terror tales of the cotswaldsAs one would expect from a cast of award winning authors and new contenders to that title, this offering from the Terror Tales series edited by Paul Finch is well worth a look. Beginning with Alison Littlewood, who sets the superior tone of most of the collection, we have ‘In The Quiet And In The Dark’ where young Steph comes from out of town to Willow Cottage, Long Compton and instantly hates it. The horrible prospect of the coming term at a new school is mitigated by a chance meeting with new friends and the fond hope of a `liaison’ with Kix, a handsome enigmatic youth who seems to take a shine to her. The young people have a strange way of talking and Steph wonders about their connection to the stone circles…. It’s a well written piece echoing many of the motifs that follow – strong, character based tales which include such delights as the flesh-eating fiend of St. John’s, the vengeful spirit of Little Lawford and the satanic murders at Meon Hill. Stuff to freeze the cockles of the horror fan’s cold heart.

As a man with a fairly old fashioned taste in horror I was struck at times by the high quality of the prose which sometimes competed with the terror invoked. This may sound contradictory but there were moments when I had to do a little too much thinking for my tastes. However, the modern horror fan will have no such quibbles and there was enough variety to please the most discerning.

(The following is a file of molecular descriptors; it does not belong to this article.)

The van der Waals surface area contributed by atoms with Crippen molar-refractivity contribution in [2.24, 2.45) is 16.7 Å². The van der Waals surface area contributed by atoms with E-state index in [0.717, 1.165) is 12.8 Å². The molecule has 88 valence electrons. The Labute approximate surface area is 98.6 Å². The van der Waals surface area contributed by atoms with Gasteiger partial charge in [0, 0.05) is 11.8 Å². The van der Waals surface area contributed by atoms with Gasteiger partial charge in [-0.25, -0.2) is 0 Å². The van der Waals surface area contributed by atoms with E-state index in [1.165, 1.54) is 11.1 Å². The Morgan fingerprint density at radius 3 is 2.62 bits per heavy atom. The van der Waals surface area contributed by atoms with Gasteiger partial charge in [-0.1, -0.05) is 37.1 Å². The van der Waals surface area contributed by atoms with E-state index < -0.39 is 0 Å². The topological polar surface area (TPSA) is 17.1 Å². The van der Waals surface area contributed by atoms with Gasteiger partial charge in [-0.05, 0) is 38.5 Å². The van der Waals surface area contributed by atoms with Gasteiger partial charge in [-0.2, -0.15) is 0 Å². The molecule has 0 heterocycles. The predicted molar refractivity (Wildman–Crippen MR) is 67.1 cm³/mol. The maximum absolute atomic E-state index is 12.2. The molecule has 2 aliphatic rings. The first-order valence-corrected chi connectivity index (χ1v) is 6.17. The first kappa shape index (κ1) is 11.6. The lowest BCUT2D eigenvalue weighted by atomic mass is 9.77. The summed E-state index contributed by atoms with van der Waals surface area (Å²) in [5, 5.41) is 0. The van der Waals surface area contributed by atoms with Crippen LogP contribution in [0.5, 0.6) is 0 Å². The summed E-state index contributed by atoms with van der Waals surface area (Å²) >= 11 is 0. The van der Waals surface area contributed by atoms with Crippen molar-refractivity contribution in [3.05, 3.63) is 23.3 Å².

Highlights for me were Reggie Oliver’s Charm a delightful tale of the degeneration of a Hooray Henry – impeccably told – and Thana Niveau’s ‘The Scouring’   a savage psychological drama about the White Horse Of Uffington. Thana, who never fails to inflict a suitable degree of pathos in her awful tales,  is one of the best new female writers in the genre.

Ramsey Campbell in ‘The Horror Under Warrendown’ and Paul Finch in ‘Bog Man’ both pack a powerful punch in tales that seem perhaps to evoke a darker sense of ancient history than some other contributors: No surprises really given their maturity and scope. John Llewellyn Probert in ‘A Taste of Honey, A Horror of Stone’ also scores a big winner as he contrives to extract the maximum possible horror from a simple piece of yellow Cotswold stone. It would be churlish to dismiss the other stories, all strongly written and conceptually perceptive.

Interspersed with fascinating historical snippets of truly terrible history (I just love this stuff) there is something here for everyone. I haven’t yet read any of the other collections in this series but certainly aim to redress that.

Available from most sources and also which is well worth a look in any case